Sliding the jeans all the way up, zipping them with a grunt, he scrambled for the bedroom door. What was going on out there? He raced out of the room and into the dark living room. Light trickled in from the streetlight through the blind slats. It penetrated the darkness like blades, illuminating the room well enough.

Nothing loomed in front of him. He was alone in his living room, wiping the sleep from his eyes. The silence which pressed in on his eardrums was almost deafening. It loomed down on him, bringing him back to reality. There was nothing wrong.

Running a hand through his hair, he looked around, squinting at the empty room. He must have been dreaming. He let out the breath which seemed to be caught in his chest. What an idiot. He had fallen for a dream.

Ray turned to return to bed, when a series of thumps occurred. He looked at the ceiling above his head. Someone was on the roof.

Moving quickly, shaking the doubt from his mind, he hurried through the house. Tearing the front door open, he ran down the steps, turning to look up at the house before him. He steeled himself for a confrontation. “Hello?” he called up to the roof. He could see no one, but knew they were up there, hiding out of sight. “Get off of my roof before I call the police.”

He waited, hoping the threat would be enough to discourage whoever it was. He heard a scraping as something skittered across the shingles. “Get down now!” he shouted, not caring if he woke up the neighbors.

Several shapes moved into view and stared down at him, curiosity dancing in their eyes.

Ray grit his teeth as he looked away. Raccoons? That’s what woke him up? He stormed back in the house, angrily twisting the lock into place. Trying to steady his racing heart, he moved through the house. How could he let something like raccoons freak him out? He wasn’t some scared girl who jumped at every noise. “Stupid animals,” he muttered under his breath as he returned to his room and shed the jeans once again.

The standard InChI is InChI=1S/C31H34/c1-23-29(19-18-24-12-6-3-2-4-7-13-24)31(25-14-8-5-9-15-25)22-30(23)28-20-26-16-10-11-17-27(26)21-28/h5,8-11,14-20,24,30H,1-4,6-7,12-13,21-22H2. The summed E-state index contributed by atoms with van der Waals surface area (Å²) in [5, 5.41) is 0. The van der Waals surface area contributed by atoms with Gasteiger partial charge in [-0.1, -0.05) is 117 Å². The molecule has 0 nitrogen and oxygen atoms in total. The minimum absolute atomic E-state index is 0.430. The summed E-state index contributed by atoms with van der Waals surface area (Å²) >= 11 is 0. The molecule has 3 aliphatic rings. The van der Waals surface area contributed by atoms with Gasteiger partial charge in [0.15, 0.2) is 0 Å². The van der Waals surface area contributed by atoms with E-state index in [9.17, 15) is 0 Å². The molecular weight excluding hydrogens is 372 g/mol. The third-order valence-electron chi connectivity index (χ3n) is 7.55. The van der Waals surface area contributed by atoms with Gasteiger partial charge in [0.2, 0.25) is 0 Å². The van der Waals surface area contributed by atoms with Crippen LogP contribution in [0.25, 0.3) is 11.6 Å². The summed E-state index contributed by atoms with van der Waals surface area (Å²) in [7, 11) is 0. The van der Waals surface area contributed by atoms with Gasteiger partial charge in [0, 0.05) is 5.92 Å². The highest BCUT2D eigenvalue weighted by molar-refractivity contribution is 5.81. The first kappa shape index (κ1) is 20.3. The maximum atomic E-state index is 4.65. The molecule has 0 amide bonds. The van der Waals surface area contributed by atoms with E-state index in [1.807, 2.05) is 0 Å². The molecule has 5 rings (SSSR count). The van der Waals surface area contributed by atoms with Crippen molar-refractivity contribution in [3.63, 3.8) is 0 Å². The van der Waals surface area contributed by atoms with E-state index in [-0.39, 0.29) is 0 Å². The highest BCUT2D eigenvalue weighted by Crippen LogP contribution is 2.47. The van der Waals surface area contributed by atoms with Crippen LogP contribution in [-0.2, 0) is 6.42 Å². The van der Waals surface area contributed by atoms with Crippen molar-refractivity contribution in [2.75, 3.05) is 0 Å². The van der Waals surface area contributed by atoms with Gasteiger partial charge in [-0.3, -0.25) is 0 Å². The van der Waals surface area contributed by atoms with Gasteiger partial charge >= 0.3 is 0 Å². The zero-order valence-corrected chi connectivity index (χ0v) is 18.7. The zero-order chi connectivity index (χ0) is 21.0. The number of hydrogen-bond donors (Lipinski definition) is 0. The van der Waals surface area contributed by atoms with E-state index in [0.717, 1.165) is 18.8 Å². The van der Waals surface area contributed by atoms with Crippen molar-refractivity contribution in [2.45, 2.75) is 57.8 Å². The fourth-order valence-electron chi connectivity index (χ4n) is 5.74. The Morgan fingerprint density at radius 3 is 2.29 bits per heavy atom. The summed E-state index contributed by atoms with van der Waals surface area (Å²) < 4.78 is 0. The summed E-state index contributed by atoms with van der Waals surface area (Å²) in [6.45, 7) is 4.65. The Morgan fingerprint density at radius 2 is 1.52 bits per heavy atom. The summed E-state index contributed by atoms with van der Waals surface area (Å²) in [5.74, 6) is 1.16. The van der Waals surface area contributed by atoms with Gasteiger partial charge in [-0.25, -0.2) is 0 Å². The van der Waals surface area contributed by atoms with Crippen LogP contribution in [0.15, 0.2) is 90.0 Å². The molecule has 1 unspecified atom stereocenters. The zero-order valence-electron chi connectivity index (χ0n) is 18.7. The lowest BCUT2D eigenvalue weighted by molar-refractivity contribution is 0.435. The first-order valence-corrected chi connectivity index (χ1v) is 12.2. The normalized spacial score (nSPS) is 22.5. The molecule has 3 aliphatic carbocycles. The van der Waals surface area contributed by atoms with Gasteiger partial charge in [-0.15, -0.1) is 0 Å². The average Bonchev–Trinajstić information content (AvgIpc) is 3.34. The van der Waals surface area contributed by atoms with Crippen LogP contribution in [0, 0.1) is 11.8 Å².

Making a mental note to call an exterminator in the morning, he crawled back into bed. He’d teach those furry little intruders a lesson. They picked the wrong man to wake up.

He closed his eyes, but knew sleep would be a long time coming.

With a sudden pressure on the foot of his bed, he felt something slither up the blankets towards him. A gasp froze in his throat as hot breath coated his face.

“That was a great distraction, wasn’t it?” a voice hissed above him.

Ray screamed in terror as the intruder reached forward, coating the room with the evil it carried.

© 2011 Melissa L. Webb

A House, Invaded- Friday Flash

Marc Flamingos

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By Melissa L. Webb


The night was darker than usual. The stars seemed faded, like marking left from an eraser. Just smudges of white against black.

James Conner peered out the window of his car at the street passing by. Darkness clung tightly to the things around him, hiding them in ways that made his skin crawl.

Sighing, he pulled his eyes from the shadows. What was wrong with him? He’d been jumpy ever since leaving work. He wasn’t the nervous type. However, as hard as he tried, he couldn’t shake the feeling that plagued him. Something was wrong.

Nearing his destination, he turned onto his street. The unnatural darkness seemed to have touched here as well. The houses lay dark along the road, drawn in on themselves, hiding from the world around them.

James glanced at the digital readout on his dashboard. It wasn’t even seven, yet the street looked ready for bed. Trying to push the thoughts from his mind he pulled into his driveway. Everything would be fine as soon as he was at the dinner table with his family.